This Is Your LifePosted: July 21, 2013 Filed under: Uncategorized | Tags: Dealing with the past, Lifes unexpected treasures, Pleasant surprises Leave a comment
Have you ever had your life flash before your eyes? I have. Well not exactly “flash” if that means you are in danger and in an instant you remember all the things that you’ve done and should have done.
My “flash” took place over the course of about a week. And I wasn’t in danger. Let me explain.
I’m a hoarder. Not the kind that will ever get his own reality show or that you will read about in the morning paper when the police finally have to knock down my door to save me from myself. No. I’m the kind that collects files, especially personal files such as bills, cancelled checks, receipts that go with tax returns, that kind of thing. Oh. And notes and cards. And maybe key pieces of paper from volunteer Boards and Committees that I’ve served on. I’ve learned that there is really nothing that doesn’t come back around again and it helps to not have to re-invent everything every time. If I throw it away I’ll probably need it. (And please remember that I’m sooooo 20th century.) But sooner or later, reality — not a TV show, but the real thing — catches up to you and you realize that those cancelled checks from 1980 probably aren’t necessary anymore.
So I decided to clean out old files and get rid of everything. Well almost everything, some things you really do need to keep for future reference. Realizing that this is the 21st century and that much of it can and will be used against me if found by the wrong person, I needed to shred everything that I was throwing away. You would be surprised what additional personal information was collected in the “old” days before everything was automated and you could actually rely on the neighborhood banker or business not to sell your information.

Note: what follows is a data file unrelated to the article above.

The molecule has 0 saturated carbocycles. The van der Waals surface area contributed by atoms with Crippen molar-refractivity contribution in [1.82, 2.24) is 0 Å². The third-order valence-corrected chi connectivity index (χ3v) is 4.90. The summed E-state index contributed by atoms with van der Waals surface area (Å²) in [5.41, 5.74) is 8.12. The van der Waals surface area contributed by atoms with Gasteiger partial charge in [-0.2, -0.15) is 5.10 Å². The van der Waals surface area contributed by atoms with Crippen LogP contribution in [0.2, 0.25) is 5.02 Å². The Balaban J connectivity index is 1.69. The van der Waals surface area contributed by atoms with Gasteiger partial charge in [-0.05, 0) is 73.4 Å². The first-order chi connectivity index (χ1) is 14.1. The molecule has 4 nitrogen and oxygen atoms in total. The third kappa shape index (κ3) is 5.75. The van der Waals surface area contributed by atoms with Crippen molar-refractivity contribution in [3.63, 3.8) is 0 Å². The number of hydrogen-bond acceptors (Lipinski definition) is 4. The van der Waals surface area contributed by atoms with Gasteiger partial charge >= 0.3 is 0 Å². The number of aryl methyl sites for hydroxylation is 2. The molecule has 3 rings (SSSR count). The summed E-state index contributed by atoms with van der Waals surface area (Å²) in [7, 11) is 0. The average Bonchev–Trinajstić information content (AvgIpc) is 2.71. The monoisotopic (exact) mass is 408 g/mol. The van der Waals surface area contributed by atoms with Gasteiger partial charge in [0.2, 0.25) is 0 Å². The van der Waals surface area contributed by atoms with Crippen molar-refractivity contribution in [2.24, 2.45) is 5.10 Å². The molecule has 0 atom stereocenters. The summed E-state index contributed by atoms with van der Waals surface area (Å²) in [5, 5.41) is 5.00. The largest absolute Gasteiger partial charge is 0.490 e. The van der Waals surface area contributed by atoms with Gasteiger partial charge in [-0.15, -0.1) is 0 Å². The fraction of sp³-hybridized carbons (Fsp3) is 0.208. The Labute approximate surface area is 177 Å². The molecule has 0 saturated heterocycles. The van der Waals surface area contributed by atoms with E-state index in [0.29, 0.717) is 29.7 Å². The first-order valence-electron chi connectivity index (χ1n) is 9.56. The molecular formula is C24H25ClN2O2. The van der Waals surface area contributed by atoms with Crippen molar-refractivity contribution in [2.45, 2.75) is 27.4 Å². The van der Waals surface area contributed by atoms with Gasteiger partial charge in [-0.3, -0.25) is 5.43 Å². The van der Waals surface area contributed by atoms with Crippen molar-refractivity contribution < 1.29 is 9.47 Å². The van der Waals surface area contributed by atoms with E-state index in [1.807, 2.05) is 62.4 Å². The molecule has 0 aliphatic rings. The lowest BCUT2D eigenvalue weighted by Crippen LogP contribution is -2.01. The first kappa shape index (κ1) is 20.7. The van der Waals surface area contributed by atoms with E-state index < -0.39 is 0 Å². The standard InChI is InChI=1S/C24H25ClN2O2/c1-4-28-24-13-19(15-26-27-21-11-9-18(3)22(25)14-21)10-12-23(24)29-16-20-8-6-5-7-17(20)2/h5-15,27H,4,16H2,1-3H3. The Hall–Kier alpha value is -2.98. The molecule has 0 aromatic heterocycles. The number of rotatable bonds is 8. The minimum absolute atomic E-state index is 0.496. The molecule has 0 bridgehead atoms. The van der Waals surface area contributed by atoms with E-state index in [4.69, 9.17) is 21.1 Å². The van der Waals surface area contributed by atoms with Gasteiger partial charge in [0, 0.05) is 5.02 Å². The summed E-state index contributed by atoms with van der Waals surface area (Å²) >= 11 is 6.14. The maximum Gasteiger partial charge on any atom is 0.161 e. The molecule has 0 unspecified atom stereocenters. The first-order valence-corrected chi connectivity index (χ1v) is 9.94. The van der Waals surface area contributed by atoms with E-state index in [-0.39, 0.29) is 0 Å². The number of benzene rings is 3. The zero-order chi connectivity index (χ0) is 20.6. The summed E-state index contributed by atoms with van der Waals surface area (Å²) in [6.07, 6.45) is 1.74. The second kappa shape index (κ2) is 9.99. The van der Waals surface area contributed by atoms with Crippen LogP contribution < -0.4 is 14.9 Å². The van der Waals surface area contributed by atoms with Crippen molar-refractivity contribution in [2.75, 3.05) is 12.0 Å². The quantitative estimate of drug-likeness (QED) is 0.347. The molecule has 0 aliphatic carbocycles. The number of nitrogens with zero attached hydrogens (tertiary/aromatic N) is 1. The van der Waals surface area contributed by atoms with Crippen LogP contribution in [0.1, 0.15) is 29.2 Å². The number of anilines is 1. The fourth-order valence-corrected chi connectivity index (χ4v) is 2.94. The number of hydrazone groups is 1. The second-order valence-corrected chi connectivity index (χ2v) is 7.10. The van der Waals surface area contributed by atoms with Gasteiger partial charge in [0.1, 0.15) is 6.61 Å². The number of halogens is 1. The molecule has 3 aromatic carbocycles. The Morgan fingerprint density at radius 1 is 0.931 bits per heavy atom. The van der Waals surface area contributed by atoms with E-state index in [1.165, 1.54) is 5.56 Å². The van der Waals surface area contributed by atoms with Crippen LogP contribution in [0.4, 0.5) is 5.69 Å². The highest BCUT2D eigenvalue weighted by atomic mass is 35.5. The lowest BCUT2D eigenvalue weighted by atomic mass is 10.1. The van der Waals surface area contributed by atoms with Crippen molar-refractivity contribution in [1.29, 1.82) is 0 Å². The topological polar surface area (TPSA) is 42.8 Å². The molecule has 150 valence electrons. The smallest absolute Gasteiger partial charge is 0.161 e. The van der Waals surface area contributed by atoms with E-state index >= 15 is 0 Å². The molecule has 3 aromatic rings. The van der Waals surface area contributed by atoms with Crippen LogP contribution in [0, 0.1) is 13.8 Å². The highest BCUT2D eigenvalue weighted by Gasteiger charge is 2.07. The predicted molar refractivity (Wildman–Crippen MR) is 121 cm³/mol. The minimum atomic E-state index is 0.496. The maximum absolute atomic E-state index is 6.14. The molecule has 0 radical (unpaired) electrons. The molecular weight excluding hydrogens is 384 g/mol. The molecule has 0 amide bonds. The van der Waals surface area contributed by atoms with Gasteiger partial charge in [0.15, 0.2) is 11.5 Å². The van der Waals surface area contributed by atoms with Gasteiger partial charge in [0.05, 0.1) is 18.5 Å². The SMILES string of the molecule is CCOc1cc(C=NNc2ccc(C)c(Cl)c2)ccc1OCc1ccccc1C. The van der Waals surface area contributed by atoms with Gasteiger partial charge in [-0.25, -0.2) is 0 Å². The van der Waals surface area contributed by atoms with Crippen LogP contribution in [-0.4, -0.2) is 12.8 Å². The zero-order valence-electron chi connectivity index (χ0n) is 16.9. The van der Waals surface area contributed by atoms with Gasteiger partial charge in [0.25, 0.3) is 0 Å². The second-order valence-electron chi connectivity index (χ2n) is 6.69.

Shredding checks takes a long time and is terribly boring as well. As a result, I actually started looking at specific pieces of what I was shredding. A big mistake, I know, efficiency experts really would not approve. What I found was that the events of my adult life could be traced by those checks. Who they were made out to and where they were written sent me careening down the road of my past. Fortunately, it was about 98% positive. But it was all there. Courting and marrying my wife. Establishing our first home. The travels that we took. Moving around the country as job requirements dictated. The birth of my son. The many schools that he attended and the subsequent school events we supported. Dealing with reliable child care or after school care. Sports (his and mine). Family vacations. Splurges. All of it there and it was an amazing, untapped, unknown accounting of nearly every key event in my life.
A mind-numbing process as much as could ever be turned into a pleasant and nostalgic review of the highlights of my life so far. A surprise and a lesson in taking in and enjoying the little tasks that pop up with unexpected treasures.